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F-15 Eagles Come Together in the Sky to Feed, Those Are Not Crop Circles in the Background

Like most other military aircraft currently in service, the F-15 is an old beast. It was born almost half a century ago, and over 1,100 of them and roaming the skies of the world. But as is always the case with military birds, old and many don’t necessarily mean unimpressive, and the pic we have here (click main photo to enlarge) is proof of that.
Four F-15 Eagles flying over Oklahoma 15 photos
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We’re looking at something the U.S. Air Force (USAF) recently depicted as a “flock of Eagles.” It shows four of them from two generations, flying together behind a KC-135 Stratotanker. We get three F-15C Eagles and one of those fancy new F-15EX Eagle II flying in a perfect alignment behind the aerial refueling station, as they were conducting an in-air refueling mission.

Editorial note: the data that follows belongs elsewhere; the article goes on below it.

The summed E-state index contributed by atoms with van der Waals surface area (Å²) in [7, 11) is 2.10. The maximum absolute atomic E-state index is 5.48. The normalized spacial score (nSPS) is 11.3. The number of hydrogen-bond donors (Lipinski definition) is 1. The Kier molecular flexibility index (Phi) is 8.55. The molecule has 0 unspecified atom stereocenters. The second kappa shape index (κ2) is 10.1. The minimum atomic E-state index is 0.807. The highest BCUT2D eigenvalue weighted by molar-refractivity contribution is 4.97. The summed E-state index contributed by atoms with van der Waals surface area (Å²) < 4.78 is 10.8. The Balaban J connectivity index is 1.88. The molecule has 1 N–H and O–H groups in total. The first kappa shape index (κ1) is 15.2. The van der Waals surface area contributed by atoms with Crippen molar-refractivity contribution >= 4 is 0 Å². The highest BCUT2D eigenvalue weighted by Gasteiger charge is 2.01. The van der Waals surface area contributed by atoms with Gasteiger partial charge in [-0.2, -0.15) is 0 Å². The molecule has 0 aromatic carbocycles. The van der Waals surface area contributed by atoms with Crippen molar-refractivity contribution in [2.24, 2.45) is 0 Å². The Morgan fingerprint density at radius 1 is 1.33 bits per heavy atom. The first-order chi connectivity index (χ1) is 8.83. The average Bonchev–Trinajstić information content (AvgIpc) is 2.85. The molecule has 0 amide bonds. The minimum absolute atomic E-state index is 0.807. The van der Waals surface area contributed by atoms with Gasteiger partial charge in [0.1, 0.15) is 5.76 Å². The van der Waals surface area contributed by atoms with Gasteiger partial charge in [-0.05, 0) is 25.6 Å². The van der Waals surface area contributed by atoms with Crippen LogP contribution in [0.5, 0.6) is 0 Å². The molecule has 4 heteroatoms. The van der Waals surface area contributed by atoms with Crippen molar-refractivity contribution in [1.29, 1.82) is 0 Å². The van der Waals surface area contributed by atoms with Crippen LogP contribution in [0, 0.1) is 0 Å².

Of course, the star of the pic is the single Eagle II, the most recent incarnation of the airplane, which was inducted into service earlier this year. In fact, at the time of writing, there are just two of them out there, flying for testing purposes with the pilots of the Eglin Air Force Base in Florida.

The soon-to-be fleet of Eagle IIs was just confirmed at the beginning of this month to use General Electric’s F110-GE-129 engines, beasts capable of developing 17,155 lbf of thrust (29,400 lbf on full afterburner).

The photo we have here was snapped back in mid-October in the sky over the Tinker Air Force Base in Oklahoma and shows a bit more than just military machines.

What catches the eye in this photo perhaps more than the planes themselves are the multitude of circles dotting the landscape below. They look either like crop circles made by some alien force or like some horizontal portals Doctor Strange would be capable of producing.

They’re neither, of course, and we’re looking at central pivot irrigation systems, which are extremely common in the American Great Plains.

Editor's note: Gallery shows other F-15s.

 
 
 
 
 

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